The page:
|The Arhiveus Trojan horse holds data hostage from infected users.|
Experts at SophosLabs™, Sophos's global network of virus, spyware and spam analysis centers, have warned users about a Trojan horse that encrypts victims' computer data, and then attempts to force users into making a purchase from an online pharmacy.
The Troj/Arhiveus-A Trojan horse (also known as MayAlert) scoops up files in innocent users' "My Documents" folder and creates a file called EncryptedFiles.als.
When users try to access their files they are directed to a file containing instructions on how to recover the data. The instructions begin:
INSTRUCTIONS HOW TO GET YOUR FILES BACK
READ CAREFULLY. IF YOU DO NOT UNDERSTAND - READ AGAIN.
This is the automated report generated by auto archiving software.
Your computer caught our software while browsing illegal porn pages, all your documents, text files, databases in the folder My Documents was archived with long password.
You can not guess the password for your archived files - password length is more than 30 symbols that makes all password recovery programs fail to bruteforce it (guess password by trying all possible combinations).
Do not try to search for a program that encrypted your information - it simply does not exist in your hard disk anymore. Reporting to police about a case will not help you, they do not know the password. Reporting somewhere about our email account will not help you to restore files. Moreover, you and other people will lose contact with us, and consequently, all the encrypted information.
To retrieve their files (which may include personal photographs, letters, household budgets and other content), users must enter a 30 character password -which, they are told, is only available after they make purchases from one of three online drug stores.
Files cannot be accessed until the correct password is entered.
"Internet hackers are getting bolder in their attempts to steal money from innocent web users. Once your valuable data is locked away you may be tempted to pay up to rescue your files, but this will only encourage more blackmail attempts in the future. Companies who have made regular backups may be able to recover easily, but less diligent home users may feel forced to cough up the cash," said Graham Cluley, senior technology consultant for Sophos. "Today, most of the viruses and Trojan horses we see are being written with the intention of making money and we wouldn't be surprised to see much more ransomware being written in the future. Attacks are becoming more organized and more malicious, and every computer needs to be properly defended with up-to-date anti-virus software, firewalls and operating system patches."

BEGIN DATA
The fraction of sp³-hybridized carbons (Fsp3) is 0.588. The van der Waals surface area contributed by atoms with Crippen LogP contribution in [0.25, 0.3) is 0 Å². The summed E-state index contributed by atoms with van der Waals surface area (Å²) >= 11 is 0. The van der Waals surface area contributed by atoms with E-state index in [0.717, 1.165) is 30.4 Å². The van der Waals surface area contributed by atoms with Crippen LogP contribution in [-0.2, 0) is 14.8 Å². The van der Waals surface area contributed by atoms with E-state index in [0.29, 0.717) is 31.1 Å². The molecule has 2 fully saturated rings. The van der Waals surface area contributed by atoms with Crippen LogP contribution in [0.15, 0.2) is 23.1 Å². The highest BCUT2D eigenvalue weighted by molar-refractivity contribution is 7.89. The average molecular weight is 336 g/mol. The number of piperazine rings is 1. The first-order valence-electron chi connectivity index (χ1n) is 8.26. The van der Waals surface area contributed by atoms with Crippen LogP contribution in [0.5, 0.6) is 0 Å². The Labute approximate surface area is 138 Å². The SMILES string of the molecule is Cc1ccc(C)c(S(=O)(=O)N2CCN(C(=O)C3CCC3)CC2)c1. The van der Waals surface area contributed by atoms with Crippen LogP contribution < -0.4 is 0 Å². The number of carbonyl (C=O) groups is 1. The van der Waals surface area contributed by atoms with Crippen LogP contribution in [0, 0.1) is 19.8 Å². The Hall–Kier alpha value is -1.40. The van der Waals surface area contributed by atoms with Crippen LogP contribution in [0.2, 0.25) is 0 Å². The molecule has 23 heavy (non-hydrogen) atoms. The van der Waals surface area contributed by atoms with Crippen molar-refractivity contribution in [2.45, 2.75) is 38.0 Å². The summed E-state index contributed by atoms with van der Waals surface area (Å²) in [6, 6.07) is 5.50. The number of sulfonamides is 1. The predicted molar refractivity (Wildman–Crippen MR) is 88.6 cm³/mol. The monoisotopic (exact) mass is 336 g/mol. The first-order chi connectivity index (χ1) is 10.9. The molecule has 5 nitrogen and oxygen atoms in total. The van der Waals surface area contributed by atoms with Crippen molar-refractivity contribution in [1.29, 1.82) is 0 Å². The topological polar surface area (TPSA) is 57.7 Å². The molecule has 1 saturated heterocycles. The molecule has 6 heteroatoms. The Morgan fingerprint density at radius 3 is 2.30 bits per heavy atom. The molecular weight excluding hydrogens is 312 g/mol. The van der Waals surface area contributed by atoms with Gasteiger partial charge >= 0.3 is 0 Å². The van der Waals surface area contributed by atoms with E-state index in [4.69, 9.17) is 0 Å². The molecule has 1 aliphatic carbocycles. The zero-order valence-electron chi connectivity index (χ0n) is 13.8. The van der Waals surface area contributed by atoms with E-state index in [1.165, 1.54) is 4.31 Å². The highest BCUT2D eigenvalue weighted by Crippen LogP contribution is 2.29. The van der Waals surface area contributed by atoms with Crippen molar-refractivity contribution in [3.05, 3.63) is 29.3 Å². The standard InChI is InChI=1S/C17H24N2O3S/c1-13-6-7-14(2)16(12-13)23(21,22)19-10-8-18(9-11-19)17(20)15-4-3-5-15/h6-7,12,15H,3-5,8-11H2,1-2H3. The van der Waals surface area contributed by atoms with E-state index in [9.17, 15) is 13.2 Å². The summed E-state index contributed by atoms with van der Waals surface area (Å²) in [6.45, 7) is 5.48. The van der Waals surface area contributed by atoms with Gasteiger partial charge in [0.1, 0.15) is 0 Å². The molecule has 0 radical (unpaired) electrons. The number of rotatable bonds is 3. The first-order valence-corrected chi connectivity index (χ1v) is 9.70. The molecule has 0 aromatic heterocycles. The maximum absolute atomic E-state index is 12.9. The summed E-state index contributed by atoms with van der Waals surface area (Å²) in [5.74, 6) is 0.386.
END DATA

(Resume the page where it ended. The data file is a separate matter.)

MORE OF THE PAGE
Sophos experts who have analysed the Trojan horse have determined the password used to encrypt users' data.
"The password is deliberately long and complicated in an attempt by the hackers to avoid people easily cracking it. Experts at Sophos have disassembled the Arhiveus Trojan and determined that the password is mf2lro8sw03ufvnsq034jfowr18f3cszc20vmw," continued Cluley. "So there should be no reason for anyone hit by this ransomware attack to have to make any payments to the criminals behind it."
Sophos notes that this is not the first example of ransomware. In March 2006, the Zippo Trojan horse demanded $300 for the safe return of users' encrypted data. The following month the Ransom-A Trojan horse threatened to delete stolen files one-by-one until a ransom was paid.
Companies are recommended to protect their email with a consolidated solution to thwart the virus, spyware and spam threats and secure their desktops and servers with automatically updated anti-virus protection.
Sophos is headquartered in Boston, US and Oxford, UK. More information is available at www.sophos.com.